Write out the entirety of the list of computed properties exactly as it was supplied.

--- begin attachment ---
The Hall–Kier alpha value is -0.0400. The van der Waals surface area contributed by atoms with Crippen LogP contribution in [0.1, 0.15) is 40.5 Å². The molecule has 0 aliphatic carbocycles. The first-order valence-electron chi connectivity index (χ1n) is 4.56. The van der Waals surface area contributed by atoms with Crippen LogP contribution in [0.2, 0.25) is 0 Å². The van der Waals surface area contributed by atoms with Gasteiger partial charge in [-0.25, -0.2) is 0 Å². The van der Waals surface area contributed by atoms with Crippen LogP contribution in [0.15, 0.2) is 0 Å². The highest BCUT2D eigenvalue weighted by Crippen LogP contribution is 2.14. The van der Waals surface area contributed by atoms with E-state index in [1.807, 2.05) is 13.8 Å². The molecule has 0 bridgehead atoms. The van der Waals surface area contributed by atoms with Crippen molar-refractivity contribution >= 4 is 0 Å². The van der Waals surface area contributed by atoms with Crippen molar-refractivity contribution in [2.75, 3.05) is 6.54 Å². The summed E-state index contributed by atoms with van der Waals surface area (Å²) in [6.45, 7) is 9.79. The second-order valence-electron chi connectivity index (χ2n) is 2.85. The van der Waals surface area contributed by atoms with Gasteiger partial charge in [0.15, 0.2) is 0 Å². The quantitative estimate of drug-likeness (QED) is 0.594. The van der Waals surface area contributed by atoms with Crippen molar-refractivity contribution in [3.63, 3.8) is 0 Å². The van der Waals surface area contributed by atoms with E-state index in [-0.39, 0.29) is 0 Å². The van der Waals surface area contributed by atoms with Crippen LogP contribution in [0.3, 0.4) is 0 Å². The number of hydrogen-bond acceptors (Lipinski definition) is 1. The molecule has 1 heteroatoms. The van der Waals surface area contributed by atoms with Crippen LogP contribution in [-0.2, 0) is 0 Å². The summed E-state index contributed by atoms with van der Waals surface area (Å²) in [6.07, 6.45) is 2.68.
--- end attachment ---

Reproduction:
The Hall–Kier alpha value is -0.0400. The van der Waals surface area contributed by atoms with Crippen LogP contribution in [0.1, 0.15) is 40.5 Å². The molecule has 0 aliphatic carbocycles. The first-order valence-electron chi connectivity index (χ1n) is 4.56. The van der Waals surface area contributed by atoms with Crippen LogP contribution in [0.2, 0.25) is 0 Å². The van der Waals surface area contributed by atoms with Gasteiger partial charge in [-0.25, -0.2) is 0 Å². The van der Waals surface area contributed by atoms with Crippen LogP contribution in [0.15, 0.2) is 0 Å². The highest BCUT2D eigenvalue weighted by Crippen LogP contribution is 2.14. The van der Waals surface area contributed by atoms with E-state index in [1.807, 2.05) is 13.8 Å². The molecule has 0 bridgehead atoms. The van der Waals surface area contributed by atoms with Crippen molar-refractivity contribution >= 4 is 0 Å². The van der Waals surface area contributed by atoms with Crippen molar-refractivity contribution in [2.75, 3.05) is 6.54 Å². The summed E-state index contributed by atoms with van der Waals surface area (Å²) in [6.45, 7) is 9.79. The second-order valence-electron chi connectivity index (χ2n) is 2.85. The van der Waals surface area contributed by atoms with Gasteiger partial charge in [0.15, 0.2) is 0 Å². The quantitative estimate of drug-likeness (QED) is 0.594. The van der Waals surface area contributed by atoms with Crippen molar-refractivity contribution in [3.63, 3.8) is 0 Å². The van der Waals surface area contributed by atoms with E-state index in [-0.39, 0.29) is 0 Å². The van der Waals surface area contributed by atoms with Crippen LogP contribution in [0.3, 0.4) is 0 Å². The number of hydrogen-bond acceptors (Lipinski definition) is 1. The molecule has 1 heteroatoms. The van der Waals surface area contributed by atoms with Crippen LogP contribution in [-0.2, 0) is 0 Å². The summed E-state index contributed by atoms with van der Waals surface area (Å²) in [6.07, 6.45) is 2.68.